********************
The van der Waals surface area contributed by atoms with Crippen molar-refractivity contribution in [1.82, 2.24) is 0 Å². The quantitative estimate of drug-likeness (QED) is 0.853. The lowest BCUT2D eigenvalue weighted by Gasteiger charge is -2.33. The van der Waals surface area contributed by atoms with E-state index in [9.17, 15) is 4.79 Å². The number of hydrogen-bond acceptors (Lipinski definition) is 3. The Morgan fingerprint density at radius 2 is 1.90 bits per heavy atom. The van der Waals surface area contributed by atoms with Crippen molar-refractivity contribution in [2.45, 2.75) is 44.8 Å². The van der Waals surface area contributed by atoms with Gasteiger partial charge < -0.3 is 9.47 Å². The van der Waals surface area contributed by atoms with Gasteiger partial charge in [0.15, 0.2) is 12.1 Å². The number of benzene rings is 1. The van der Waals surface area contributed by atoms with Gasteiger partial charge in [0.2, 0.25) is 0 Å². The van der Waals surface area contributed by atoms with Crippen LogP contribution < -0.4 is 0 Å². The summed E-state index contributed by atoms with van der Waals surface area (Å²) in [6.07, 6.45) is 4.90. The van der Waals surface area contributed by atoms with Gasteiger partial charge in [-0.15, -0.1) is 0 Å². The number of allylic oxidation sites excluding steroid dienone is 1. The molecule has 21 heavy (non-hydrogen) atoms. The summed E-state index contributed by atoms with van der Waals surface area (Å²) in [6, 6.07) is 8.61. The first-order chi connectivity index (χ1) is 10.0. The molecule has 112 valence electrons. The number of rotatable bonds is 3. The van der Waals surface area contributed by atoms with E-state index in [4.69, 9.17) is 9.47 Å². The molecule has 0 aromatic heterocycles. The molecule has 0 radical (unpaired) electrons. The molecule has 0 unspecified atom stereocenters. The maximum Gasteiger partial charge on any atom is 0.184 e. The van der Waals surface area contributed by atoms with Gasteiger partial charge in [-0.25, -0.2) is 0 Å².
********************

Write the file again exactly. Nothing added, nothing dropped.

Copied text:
The van der Waals surface area contributed by atoms with Crippen molar-refractivity contribution in [1.82, 2.24) is 0 Å². The quantitative estimate of drug-likeness (QED) is 0.853. The lowest BCUT2D eigenvalue weighted by Gasteiger charge is -2.33. The van der Waals surface area contributed by atoms with E-state index in [9.17, 15) is 4.79 Å². The number of hydrogen-bond acceptors (Lipinski definition) is 3. The Morgan fingerprint density at radius 2 is 1.90 bits per heavy atom. The van der Waals surface area contributed by atoms with Crippen molar-refractivity contribution in [2.45, 2.75) is 44.8 Å². The van der Waals surface area contributed by atoms with Gasteiger partial charge < -0.3 is 9.47 Å². The van der Waals surface area contributed by atoms with Gasteiger partial charge in [0.15, 0.2) is 12.1 Å². The number of benzene rings is 1. The van der Waals surface area contributed by atoms with Gasteiger partial charge in [0.2, 0.25) is 0 Å². The van der Waals surface area contributed by atoms with Crippen LogP contribution < -0.4 is 0 Å². The summed E-state index contributed by atoms with van der Waals surface area (Å²) in [6.07, 6.45) is 4.90. The van der Waals surface area contributed by atoms with Gasteiger partial charge in [-0.15, -0.1) is 0 Å². The number of allylic oxidation sites excluding steroid dienone is 1. The molecule has 21 heavy (non-hydrogen) atoms. The summed E-state index contributed by atoms with van der Waals surface area (Å²) in [6, 6.07) is 8.61. The first-order chi connectivity index (χ1) is 10.0. The molecule has 112 valence electrons. The number of rotatable bonds is 3. The van der Waals surface area contributed by atoms with E-state index in [4.69, 9.17) is 9.47 Å². The molecule has 0 aromatic heterocycles. The molecule has 0 radical (unpaired) electrons. The molecule has 0 unspecified atom stereocenters. The maximum Gasteiger partial charge on any atom is 0.184 e. The van der Waals surface area contributed by atoms with Gasteiger partial charge in [-0.25, -0.2) is 0 Å².